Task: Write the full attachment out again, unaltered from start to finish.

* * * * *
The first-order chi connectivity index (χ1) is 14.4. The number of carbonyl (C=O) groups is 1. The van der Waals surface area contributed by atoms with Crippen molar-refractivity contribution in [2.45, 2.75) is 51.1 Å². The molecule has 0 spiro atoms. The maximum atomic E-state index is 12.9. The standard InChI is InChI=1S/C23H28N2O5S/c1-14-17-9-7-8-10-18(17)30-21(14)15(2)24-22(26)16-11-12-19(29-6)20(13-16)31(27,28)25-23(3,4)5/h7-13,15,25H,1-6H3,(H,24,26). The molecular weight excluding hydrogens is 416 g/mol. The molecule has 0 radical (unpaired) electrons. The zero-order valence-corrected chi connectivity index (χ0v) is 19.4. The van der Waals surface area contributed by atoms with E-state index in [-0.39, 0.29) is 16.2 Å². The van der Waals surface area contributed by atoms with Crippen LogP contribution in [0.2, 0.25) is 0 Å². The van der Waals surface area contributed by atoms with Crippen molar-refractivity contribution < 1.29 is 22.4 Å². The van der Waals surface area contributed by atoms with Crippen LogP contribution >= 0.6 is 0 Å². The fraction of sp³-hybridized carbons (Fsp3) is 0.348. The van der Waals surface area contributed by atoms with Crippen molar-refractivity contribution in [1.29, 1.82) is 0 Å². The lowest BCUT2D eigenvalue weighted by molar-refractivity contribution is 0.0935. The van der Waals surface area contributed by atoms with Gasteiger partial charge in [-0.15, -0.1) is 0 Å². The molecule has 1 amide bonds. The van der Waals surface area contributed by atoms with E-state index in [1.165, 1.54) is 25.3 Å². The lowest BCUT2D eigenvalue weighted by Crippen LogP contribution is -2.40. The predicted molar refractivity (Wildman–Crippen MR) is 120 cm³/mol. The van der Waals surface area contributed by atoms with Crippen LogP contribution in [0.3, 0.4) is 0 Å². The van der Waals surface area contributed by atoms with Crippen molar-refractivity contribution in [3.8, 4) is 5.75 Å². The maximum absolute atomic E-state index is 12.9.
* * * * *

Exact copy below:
The first-order chi connectivity index (χ1) is 14.4. The number of carbonyl (C=O) groups is 1. The van der Waals surface area contributed by atoms with Crippen molar-refractivity contribution in [2.45, 2.75) is 51.1 Å². The molecule has 0 spiro atoms. The maximum atomic E-state index is 12.9. The standard InChI is InChI=1S/C23H28N2O5S/c1-14-17-9-7-8-10-18(17)30-21(14)15(2)24-22(26)16-11-12-19(29-6)20(13-16)31(27,28)25-23(3,4)5/h7-13,15,25H,1-6H3,(H,24,26). The molecular weight excluding hydrogens is 416 g/mol. The molecule has 0 radical (unpaired) electrons. The zero-order valence-corrected chi connectivity index (χ0v) is 19.4. The van der Waals surface area contributed by atoms with E-state index in [-0.39, 0.29) is 16.2 Å². The van der Waals surface area contributed by atoms with Crippen LogP contribution in [0.2, 0.25) is 0 Å². The van der Waals surface area contributed by atoms with Crippen molar-refractivity contribution < 1.29 is 22.4 Å². The van der Waals surface area contributed by atoms with Crippen LogP contribution >= 0.6 is 0 Å². The fraction of sp³-hybridized carbons (Fsp3) is 0.348. The van der Waals surface area contributed by atoms with Crippen molar-refractivity contribution in [1.29, 1.82) is 0 Å². The lowest BCUT2D eigenvalue weighted by molar-refractivity contribution is 0.0935. The van der Waals surface area contributed by atoms with Gasteiger partial charge in [-0.15, -0.1) is 0 Å². The molecule has 1 amide bonds. The van der Waals surface area contributed by atoms with E-state index in [1.165, 1.54) is 25.3 Å². The lowest BCUT2D eigenvalue weighted by Crippen LogP contribution is -2.40. The predicted molar refractivity (Wildman–Crippen MR) is 120 cm³/mol. The van der Waals surface area contributed by atoms with Crippen LogP contribution in [0.3, 0.4) is 0 Å². The van der Waals surface area contributed by atoms with Crippen molar-refractivity contribution in [3.8, 4) is 5.75 Å². The maximum absolute atomic E-state index is 12.9.